« A New Title Loan Philanthropic Organization? | Main | New Rule Requires that Collectors Disclose that a Debt is Time-Barred »

Mortgage Servicing Paper

posted by Adam Levitin

Credit Slips Guest Blogger Tara Twomey and I have a new paper out on mortgage servicing in the Yale Journal on Regulation.  It's long, but it tries to present a comprehensive overview of the economics and regulation of the servicing industry, as well as an argument that servicing suffers from a serious principal-agent problem.  We hope it will be a useful resource for those dealing with servicing and working on foreclosure-related issues.  


Adam, I wanted to share with you a way to find important documents about foreclosure. http://www.pdf-finder.com/

Then just type in your search word and out comes actual PDF documents. I have already found some wows.

All the foreclosure stuff being talked about now was identically being talked about, IN THE FALL OF 2007!

And, the author of that document was, Tara Twomey!

This is just mind blowing. To think everything being discussed today was forewarned THREE YEARS AGO in Tara's paper.

I'm the http://www.swarmthebanks.com guy, and the http://www.parallelforeclosure.com guy as well.

Liked Taras' brief in Espinosa... Can't wait to read this one. Still digesting "Explaining the housing bubble" and I must say the history you put into that paper was hugely beneficial to me. Just in the History sections of your paper, I couldn't stop my mind from wondering and making connections. Some paragraphs brought so many connections that I had to read them multiple times. "Bullet Loans" for example.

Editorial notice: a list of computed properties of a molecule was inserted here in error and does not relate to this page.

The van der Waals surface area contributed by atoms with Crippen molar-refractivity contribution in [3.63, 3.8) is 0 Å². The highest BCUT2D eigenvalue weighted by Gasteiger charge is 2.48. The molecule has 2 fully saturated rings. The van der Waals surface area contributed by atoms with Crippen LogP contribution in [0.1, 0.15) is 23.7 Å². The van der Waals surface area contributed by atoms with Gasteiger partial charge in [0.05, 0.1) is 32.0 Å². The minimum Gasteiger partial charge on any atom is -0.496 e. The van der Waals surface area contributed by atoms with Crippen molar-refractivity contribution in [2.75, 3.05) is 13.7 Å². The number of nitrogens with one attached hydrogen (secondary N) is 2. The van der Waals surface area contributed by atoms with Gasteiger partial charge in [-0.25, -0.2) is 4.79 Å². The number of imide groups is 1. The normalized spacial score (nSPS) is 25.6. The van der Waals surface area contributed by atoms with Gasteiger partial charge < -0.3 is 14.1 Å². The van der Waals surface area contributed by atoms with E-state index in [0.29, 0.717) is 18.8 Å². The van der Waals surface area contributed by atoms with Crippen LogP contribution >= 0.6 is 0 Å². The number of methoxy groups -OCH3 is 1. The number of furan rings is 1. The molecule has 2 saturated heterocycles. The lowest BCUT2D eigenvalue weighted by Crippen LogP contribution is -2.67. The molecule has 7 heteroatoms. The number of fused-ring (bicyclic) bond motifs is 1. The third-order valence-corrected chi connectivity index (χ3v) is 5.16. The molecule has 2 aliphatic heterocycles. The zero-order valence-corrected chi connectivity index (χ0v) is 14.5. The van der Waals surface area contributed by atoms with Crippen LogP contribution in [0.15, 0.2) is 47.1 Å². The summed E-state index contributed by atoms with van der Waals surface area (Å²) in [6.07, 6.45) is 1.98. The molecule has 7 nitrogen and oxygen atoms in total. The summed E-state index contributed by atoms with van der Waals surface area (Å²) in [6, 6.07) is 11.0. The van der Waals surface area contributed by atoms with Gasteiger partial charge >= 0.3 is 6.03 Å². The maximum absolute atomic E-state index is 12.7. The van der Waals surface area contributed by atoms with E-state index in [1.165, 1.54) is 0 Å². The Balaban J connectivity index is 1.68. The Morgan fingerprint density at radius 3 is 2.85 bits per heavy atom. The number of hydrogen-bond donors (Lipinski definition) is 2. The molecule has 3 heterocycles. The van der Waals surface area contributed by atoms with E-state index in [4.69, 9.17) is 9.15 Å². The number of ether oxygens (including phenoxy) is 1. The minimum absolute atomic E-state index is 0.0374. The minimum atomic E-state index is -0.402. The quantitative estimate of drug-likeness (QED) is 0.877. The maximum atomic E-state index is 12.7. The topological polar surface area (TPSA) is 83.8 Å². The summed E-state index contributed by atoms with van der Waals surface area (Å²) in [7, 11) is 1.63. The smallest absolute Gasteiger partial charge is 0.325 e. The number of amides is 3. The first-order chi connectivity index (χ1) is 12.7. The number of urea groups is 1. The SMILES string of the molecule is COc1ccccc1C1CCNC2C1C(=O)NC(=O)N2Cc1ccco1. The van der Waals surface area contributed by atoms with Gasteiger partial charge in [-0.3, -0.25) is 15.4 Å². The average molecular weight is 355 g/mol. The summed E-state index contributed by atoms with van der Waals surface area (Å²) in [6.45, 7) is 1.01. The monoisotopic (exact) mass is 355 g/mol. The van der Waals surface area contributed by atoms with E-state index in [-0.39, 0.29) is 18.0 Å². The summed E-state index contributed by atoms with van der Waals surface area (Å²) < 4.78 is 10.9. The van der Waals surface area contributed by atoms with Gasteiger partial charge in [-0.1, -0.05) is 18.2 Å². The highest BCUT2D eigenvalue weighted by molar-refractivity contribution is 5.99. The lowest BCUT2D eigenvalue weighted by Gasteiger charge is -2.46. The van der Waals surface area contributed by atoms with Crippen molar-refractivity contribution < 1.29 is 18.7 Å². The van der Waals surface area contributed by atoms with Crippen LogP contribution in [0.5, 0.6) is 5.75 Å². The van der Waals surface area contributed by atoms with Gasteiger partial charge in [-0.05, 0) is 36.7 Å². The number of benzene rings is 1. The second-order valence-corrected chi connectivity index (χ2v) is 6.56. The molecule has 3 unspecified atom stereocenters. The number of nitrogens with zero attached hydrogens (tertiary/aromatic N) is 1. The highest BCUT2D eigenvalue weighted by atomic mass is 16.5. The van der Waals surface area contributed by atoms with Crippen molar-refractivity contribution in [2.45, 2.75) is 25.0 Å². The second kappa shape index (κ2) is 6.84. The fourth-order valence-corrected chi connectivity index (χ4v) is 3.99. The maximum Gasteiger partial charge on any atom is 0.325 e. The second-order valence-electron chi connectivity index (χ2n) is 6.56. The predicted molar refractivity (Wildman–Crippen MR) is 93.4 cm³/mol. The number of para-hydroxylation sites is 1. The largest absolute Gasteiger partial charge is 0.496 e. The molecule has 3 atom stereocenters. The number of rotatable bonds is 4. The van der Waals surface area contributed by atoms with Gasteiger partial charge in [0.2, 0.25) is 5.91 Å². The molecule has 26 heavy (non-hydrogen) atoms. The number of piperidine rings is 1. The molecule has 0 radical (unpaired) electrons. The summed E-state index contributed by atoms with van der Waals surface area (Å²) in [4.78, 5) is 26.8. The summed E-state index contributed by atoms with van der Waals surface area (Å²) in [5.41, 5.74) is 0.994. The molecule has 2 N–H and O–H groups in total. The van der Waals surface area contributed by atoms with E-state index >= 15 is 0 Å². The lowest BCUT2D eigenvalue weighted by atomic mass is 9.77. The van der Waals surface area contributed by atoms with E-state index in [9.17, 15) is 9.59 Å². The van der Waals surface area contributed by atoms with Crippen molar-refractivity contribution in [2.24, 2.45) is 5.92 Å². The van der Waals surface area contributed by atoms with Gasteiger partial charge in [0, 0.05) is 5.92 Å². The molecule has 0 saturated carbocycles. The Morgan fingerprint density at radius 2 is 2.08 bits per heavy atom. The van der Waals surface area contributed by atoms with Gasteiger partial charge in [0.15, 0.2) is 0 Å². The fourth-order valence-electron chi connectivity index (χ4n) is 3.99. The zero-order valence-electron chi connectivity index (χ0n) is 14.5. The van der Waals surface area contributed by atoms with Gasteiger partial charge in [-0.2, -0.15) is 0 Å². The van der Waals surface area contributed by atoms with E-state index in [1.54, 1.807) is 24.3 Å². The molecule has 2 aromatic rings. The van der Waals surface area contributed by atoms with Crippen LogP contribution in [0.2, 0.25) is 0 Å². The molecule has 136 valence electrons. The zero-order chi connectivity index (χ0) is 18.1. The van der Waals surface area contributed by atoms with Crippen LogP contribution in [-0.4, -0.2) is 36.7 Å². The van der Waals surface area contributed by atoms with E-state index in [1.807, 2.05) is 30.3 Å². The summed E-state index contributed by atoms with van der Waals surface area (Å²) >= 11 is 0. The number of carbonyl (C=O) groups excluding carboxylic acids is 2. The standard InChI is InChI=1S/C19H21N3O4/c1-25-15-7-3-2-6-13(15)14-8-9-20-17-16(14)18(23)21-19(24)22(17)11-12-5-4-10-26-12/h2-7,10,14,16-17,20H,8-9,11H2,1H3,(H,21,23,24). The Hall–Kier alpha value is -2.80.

hi Adam thaks for the nice article. Keep on doing the good work...

I agree with the logic of the thesis that mortgage servicing suffers from a principal / agent gap by creating, maybe, a middle-person / agent problem. I wonder if academics realize that these "problems" are most likely intentional. Thus, pointing it out and creating good policy ideas is not a solution. Power is a solution. . . . Courts need to find doctrines that prevent widespread immorality (despite the subjectivity of that term). For instance, an Ohio District Court found that a mortgage servicer without assignment paperwork for the deed of trust did not have (injury in fact) personal standing to sue to come into a bankruptcy case.

From what I can tell, all of the tools necessary to "reform" the servicing industry have been in place for at least the last decade.

One of the problems lies in the fact that apparently few at the state or federal judicial levels and even fewer attorneys, although numbers are growing, either understand how or are willing to enforce and/or prosecute the various, sundry and, as we have all at least now seen, oftentimes egregious infractions and "standard" business practices in the industry.

Another related "problem" lies in the all too frequent use of the phrase "without admitting wrongdoing." Go back and look at USA/Curry v. Fairbanks, FTC v. EMC/Bear and FTC v. C-Wide/BACHLS. Those three cases alone most likely represent a minimum of 500,000 borrowers (I have yet to see class numbers on C-Wide/BACHLS).